At $1,500 you get into some really interesting pieces. These watches should almost all be Swiss Made, and while you are still using very simple, off the shelf movements, there is a chance that you might find one that has been adapted to be either more precise (like this Tissot) or more interesting (like this Hamilton). Here you begin to see open casebacks to show off those nice mechanical movements that gear-heads love so much. Still, much of the work done on these watches is machine labor.

Break $3,000, and you can safely say you’re buying a truly high-end watch. Around this price point, you begin to see either a) some hand-craft or finishing or b) an "in-house" movement, meaning it was not sold as a kit by a supplier but rather built entirely by the watch company to its own guidelines. This Tudor, for example, shows excellent build quality and a superbly finished case — though the movement remains outsourced. Contrary to that, the likes of Frederique Constant and NOMOS offer simpler cases but movements made completely in-house, without the help of anyone else.

Above $5,000 one should expect both an in-house movement and some hand-finishing, with details not only recognized but put at the forefront. Here you begin to see blue-chip offerings from the likes of Omega, IWC, and Rolex. These are the watches that many aspire to own, and some have become downright legends. The Rolex Submariner and GMT-Master, the IWC Portuguese, the Omega Speedmaster and Seamaster, the TAG Heuer Carrera, and other icons of watchmaking reside in this category that straddles supreme wearability with great style and true craft, without being obscenely expensive. Still, these watches are not devoid of perceived value — the majority of watches here benefit from multi-million-dollar advertising and branding budgets, conditioning us to believe they are worth the price of entry.

Portuegese

$10,000 - $20,000: IWC Portugieser Hand-Wound Eight Days Edition "75th Anniversary," $11,500

Few casual consumers break the $10,000 mark for mechanical watches — this is usually left for either the extremely wealthy or the extremely dedicated. Thankfully for us at HODINKEE, there are enough die-hard mechanical watch lovers out there to balance out those with simply too much money to make the discourse on timepiece in this category fascinating. From $10,000 to $20,000, you are into the realm of watchmaking where everything you see is original and interesting — or at least should be. Consider fully ceramic chronographs, stunning hand-wound dress watches, or modern legends all fall within this range — all featuring truly in-house movements with a moderate amount of hand-finishing to internal components. These watches will be assembled by hand, completely in Switzerland and offer the incredibly low tolerances and extreme quality for which this industry is known.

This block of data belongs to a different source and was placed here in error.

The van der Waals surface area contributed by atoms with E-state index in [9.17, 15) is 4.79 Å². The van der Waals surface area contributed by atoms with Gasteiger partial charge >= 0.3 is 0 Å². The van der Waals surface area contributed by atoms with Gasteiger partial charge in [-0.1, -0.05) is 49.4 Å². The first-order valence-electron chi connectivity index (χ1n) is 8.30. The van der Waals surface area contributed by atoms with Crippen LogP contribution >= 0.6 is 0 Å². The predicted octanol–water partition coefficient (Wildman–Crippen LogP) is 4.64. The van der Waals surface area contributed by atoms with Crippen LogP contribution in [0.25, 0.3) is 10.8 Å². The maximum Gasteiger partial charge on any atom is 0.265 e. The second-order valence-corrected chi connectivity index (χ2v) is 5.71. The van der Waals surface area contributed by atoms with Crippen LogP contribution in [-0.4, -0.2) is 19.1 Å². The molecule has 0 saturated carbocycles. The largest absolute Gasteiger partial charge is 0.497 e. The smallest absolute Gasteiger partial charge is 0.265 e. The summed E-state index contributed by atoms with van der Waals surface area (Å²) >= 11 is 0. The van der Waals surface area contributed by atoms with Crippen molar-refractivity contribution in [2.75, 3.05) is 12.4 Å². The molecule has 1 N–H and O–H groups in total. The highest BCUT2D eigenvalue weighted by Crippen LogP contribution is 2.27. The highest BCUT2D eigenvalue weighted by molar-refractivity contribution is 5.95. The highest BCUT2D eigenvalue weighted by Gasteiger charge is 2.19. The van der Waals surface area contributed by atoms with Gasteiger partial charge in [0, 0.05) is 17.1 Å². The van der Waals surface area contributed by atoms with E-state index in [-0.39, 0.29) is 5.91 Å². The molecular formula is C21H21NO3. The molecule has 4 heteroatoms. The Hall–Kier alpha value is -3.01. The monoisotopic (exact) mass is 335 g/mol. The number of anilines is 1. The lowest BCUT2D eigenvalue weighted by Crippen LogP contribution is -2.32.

Patek Watch

The infinite beyond: Patek Philippe 5270G, $176,300

At and above $20,000, you begin to enter the absolute highest echelons of mechanical watchmaking. Here the human value of each watch can make up 50 percent of the final retail price. There are two different roads one can take in this category of uber watch — either the Mr. Dufour route where the watches are simple looking, but incredibly finely finished and beautiful from the rear (similar to these), or one can trend toward "complicated" watches. These watches can, for example, keep track of the date, including leap years, for over 200 years at a time. If a watch is complicated and incredibly finely finished, the price compounds into the six-figure range — like a Patek Philippe perpetual calendar chronograph. In this range, almost anything goes and the human value should always be significant. Further, there is really no end-point for the price someone will pay for a watch — the most valuable watches in the world are in fact from last century, produced entirely without the aid of computers. This means that all vintage watches hold even higher human value than most of the expensive complicated pieces of today. The ne plus ultra of mechanical watchmaking is the Patek Philippe Henry Graves Supercomplication, which sold this past November for $24,000,000. Why? Because it is not only incredibly complicated, with 24 distinct functions, but designed and built entirely by the human hand — something the Apple Watch will never be able to claim.

And that is a wonderful thing.